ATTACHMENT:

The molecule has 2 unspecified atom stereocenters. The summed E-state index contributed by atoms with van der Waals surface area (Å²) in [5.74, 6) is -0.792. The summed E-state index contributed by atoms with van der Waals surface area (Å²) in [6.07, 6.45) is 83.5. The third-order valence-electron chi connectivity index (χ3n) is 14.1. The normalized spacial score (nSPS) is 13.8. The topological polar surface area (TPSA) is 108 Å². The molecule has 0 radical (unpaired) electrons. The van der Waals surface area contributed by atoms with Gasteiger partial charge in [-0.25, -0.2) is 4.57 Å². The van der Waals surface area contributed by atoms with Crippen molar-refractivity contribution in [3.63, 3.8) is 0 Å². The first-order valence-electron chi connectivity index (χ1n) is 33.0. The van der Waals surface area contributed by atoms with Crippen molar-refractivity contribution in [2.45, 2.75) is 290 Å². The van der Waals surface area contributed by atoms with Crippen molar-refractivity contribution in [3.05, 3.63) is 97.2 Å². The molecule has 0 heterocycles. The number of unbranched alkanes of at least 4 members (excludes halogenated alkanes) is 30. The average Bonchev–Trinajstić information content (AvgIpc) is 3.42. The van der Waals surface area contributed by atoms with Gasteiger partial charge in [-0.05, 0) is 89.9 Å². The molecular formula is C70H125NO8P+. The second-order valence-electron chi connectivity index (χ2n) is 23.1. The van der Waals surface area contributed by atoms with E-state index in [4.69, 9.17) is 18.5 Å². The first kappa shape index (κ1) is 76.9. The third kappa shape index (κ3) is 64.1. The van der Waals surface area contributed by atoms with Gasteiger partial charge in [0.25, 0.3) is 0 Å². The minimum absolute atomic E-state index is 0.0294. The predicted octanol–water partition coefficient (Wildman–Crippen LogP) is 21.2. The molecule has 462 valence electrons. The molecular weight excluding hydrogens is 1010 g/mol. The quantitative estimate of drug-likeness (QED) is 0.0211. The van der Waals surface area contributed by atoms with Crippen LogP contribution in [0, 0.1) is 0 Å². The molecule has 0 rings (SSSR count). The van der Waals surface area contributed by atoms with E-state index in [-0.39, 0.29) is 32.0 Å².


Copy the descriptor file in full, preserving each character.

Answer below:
The molecule has 2 unspecified atom stereocenters. The summed E-state index contributed by atoms with van der Waals surface area (Å²) in [5.74, 6) is -0.792. The summed E-state index contributed by atoms with van der Waals surface area (Å²) in [6.07, 6.45) is 83.5. The third-order valence-electron chi connectivity index (χ3n) is 14.1. The normalized spacial score (nSPS) is 13.8. The topological polar surface area (TPSA) is 108 Å². The molecule has 0 radical (unpaired) electrons. The van der Waals surface area contributed by atoms with Gasteiger partial charge in [-0.25, -0.2) is 4.57 Å². The van der Waals surface area contributed by atoms with Crippen molar-refractivity contribution in [3.63, 3.8) is 0 Å². The first-order valence-electron chi connectivity index (χ1n) is 33.0. The van der Waals surface area contributed by atoms with Crippen molar-refractivity contribution in [2.45, 2.75) is 290 Å². The van der Waals surface area contributed by atoms with Crippen molar-refractivity contribution in [3.05, 3.63) is 97.2 Å². The molecule has 0 heterocycles. The number of unbranched alkanes of at least 4 members (excludes halogenated alkanes) is 30. The average Bonchev–Trinajstić information content (AvgIpc) is 3.42. The van der Waals surface area contributed by atoms with Gasteiger partial charge in [-0.05, 0) is 89.9 Å². The molecular formula is C70H125NO8P+. The second-order valence-electron chi connectivity index (χ2n) is 23.1. The van der Waals surface area contributed by atoms with E-state index in [4.69, 9.17) is 18.5 Å². The first kappa shape index (κ1) is 76.9. The third kappa shape index (κ3) is 64.1. The van der Waals surface area contributed by atoms with Gasteiger partial charge in [0.25, 0.3) is 0 Å². The minimum absolute atomic E-state index is 0.0294. The predicted octanol–water partition coefficient (Wildman–Crippen LogP) is 21.2. The molecule has 462 valence electrons. The molecular weight excluding hydrogens is 1010 g/mol. The quantitative estimate of drug-likeness (QED) is 0.0211. The van der Waals surface area contributed by atoms with Crippen LogP contribution in [0, 0.1) is 0 Å². The molecule has 0 rings (SSSR count). The van der Waals surface area contributed by atoms with E-state index in [-0.39, 0.29) is 32.0 Å².